• DuckVader on March 20, 2008 at 10:39 pm

    Benigno writes:

    “For anyone who’s had a chance to get a peek into the purplish world of Pinoy expat communities, you’ll find that they are microcosms of Pinoy national politics back in the islands — a world of intrigahan, misguided actions stemming from hear-says, and pissing contests galore.

    Kinda disturbing in light of the theory above that implicitly paints an optimistic picture of the Pinoy character as one merely set back by the environment in the islands and the Government there.”

    Assuming this is true, does it stop Filipinos from becoming successful in their new, host countries? The answer is largely — NO! So in the proper environment, this facet of Philippine behavior that you find annoying and upon which you decide to denigrate people, is largely an irrelevant factor. Which makes your analysis wrong.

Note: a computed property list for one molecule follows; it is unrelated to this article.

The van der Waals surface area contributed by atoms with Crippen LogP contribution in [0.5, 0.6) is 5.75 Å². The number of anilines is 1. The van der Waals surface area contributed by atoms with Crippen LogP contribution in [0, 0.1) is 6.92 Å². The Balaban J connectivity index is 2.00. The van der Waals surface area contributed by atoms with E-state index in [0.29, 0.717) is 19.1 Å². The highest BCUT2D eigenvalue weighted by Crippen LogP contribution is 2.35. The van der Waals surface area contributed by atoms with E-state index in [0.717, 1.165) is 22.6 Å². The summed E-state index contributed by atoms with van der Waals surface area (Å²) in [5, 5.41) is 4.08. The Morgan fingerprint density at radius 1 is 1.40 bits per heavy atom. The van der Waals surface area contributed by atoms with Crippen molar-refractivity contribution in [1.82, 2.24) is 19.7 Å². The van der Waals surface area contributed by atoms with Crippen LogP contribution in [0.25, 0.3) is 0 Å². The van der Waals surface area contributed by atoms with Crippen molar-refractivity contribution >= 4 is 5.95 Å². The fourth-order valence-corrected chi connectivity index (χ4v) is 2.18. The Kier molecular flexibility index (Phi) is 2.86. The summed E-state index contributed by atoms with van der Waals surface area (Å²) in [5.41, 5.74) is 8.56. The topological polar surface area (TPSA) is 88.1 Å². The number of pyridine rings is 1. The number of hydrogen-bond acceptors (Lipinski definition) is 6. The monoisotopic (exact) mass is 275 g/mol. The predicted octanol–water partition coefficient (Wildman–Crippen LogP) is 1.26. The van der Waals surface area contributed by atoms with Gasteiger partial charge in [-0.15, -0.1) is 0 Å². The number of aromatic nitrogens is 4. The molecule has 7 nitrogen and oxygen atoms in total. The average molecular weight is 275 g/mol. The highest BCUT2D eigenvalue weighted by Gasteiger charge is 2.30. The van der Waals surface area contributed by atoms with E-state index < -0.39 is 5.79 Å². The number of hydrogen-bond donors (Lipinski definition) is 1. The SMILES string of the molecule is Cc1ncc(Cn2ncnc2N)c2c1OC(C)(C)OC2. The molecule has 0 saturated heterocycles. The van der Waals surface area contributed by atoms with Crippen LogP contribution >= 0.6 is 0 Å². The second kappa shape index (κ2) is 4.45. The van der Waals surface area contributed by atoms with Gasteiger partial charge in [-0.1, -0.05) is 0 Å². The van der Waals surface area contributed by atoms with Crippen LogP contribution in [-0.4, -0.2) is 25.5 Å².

• nash on March 20, 2008 at 10:45 pm

    @bencard

    It doesn’t matter, it’s all on the web. Do a google search, it’s mostly negative. That’s her fault. This is 2008, this is how powerful the court of public opinion is. It’s the internets baby.

    Libel? Where? For what? She can go ahead sue me for all I care. I will have a field day representing myself in court (I know, it’s foolish) asking for evidence to the contrary that GMA is not a liar, a cheat, for turning a blind eye on extrajudicial killings, for influence peddling…

    • nash on March 20, 2008 at 10:50 pm

    @bencard

    It doesn’t matter, it’s all on the web. Do a google search, it’s mostly negative. That’s her fault. This is 2008, this is how powerful the court of public opinion is. It’s the internets baby.

    Libel? Where? For what? She can go ahead sue me for all I care. I will have a field day representing myself in court (I know, it’s foolish) asking for evidence to the contrary that GMA is NOT a liar, a cheat, for turning a blind eye on extrajudicial killings, for influence peddling…

    @Carl

    “Back when Cardinal Sin aligned the Catholic Church against Erap, did anyone of you cry bloody foul on the supposed neutrality of the Church in politics? ”